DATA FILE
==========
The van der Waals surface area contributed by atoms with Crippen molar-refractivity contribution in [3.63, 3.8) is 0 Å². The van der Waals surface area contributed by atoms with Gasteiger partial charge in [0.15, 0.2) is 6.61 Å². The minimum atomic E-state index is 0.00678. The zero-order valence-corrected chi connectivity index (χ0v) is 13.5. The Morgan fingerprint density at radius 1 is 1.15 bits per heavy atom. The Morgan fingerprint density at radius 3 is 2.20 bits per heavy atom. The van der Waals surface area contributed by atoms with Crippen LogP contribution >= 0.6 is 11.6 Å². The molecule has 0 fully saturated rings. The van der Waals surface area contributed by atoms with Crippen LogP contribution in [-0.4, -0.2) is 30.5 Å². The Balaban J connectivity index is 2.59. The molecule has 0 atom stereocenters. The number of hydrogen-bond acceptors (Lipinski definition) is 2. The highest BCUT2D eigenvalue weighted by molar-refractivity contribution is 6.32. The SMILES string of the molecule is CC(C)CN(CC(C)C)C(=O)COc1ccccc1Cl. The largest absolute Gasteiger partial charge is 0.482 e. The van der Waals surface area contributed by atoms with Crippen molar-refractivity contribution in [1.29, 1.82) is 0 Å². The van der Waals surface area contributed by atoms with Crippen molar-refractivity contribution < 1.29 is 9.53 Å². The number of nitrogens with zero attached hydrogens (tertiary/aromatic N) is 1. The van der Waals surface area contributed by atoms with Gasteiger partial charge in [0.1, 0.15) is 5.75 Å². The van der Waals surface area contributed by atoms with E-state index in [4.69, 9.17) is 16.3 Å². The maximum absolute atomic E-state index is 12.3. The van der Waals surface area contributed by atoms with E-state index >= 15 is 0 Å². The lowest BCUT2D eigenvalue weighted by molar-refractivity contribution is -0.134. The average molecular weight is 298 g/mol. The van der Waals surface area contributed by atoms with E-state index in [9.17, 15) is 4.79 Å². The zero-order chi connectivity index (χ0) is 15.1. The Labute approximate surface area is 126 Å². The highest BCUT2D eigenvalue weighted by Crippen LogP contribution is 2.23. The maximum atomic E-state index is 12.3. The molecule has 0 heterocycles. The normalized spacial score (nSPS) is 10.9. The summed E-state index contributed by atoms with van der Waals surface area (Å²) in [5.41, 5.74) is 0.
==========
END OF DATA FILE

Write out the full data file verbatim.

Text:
The van der Waals surface area contributed by atoms with Crippen molar-refractivity contribution in [3.63, 3.8) is 0 Å². The van der Waals surface area contributed by atoms with Gasteiger partial charge in [0.15, 0.2) is 6.61 Å². The minimum atomic E-state index is 0.00678. The zero-order valence-corrected chi connectivity index (χ0v) is 13.5. The Morgan fingerprint density at radius 1 is 1.15 bits per heavy atom. The Morgan fingerprint density at radius 3 is 2.20 bits per heavy atom. The van der Waals surface area contributed by atoms with Crippen LogP contribution >= 0.6 is 11.6 Å². The molecule has 0 fully saturated rings. The van der Waals surface area contributed by atoms with Crippen LogP contribution in [-0.4, -0.2) is 30.5 Å². The Balaban J connectivity index is 2.59. The molecule has 0 atom stereocenters. The number of hydrogen-bond acceptors (Lipinski definition) is 2. The highest BCUT2D eigenvalue weighted by molar-refractivity contribution is 6.32. The SMILES string of the molecule is CC(C)CN(CC(C)C)C(=O)COc1ccccc1Cl. The largest absolute Gasteiger partial charge is 0.482 e. The van der Waals surface area contributed by atoms with Crippen molar-refractivity contribution in [1.29, 1.82) is 0 Å². The van der Waals surface area contributed by atoms with Crippen molar-refractivity contribution < 1.29 is 9.53 Å². The number of nitrogens with zero attached hydrogens (tertiary/aromatic N) is 1. The van der Waals surface area contributed by atoms with Gasteiger partial charge in [0.1, 0.15) is 5.75 Å². The van der Waals surface area contributed by atoms with E-state index in [4.69, 9.17) is 16.3 Å². The maximum absolute atomic E-state index is 12.3. The van der Waals surface area contributed by atoms with E-state index >= 15 is 0 Å². The lowest BCUT2D eigenvalue weighted by molar-refractivity contribution is -0.134. The average molecular weight is 298 g/mol. The van der Waals surface area contributed by atoms with E-state index in [9.17, 15) is 4.79 Å². The zero-order chi connectivity index (χ0) is 15.1. The Labute approximate surface area is 126 Å². The highest BCUT2D eigenvalue weighted by Crippen LogP contribution is 2.23. The maximum atomic E-state index is 12.3. The molecule has 0 heterocycles. The normalized spacial score (nSPS) is 10.9. The summed E-state index contributed by atoms with van der Waals surface area (Å²) in [5.41, 5.74) is 0.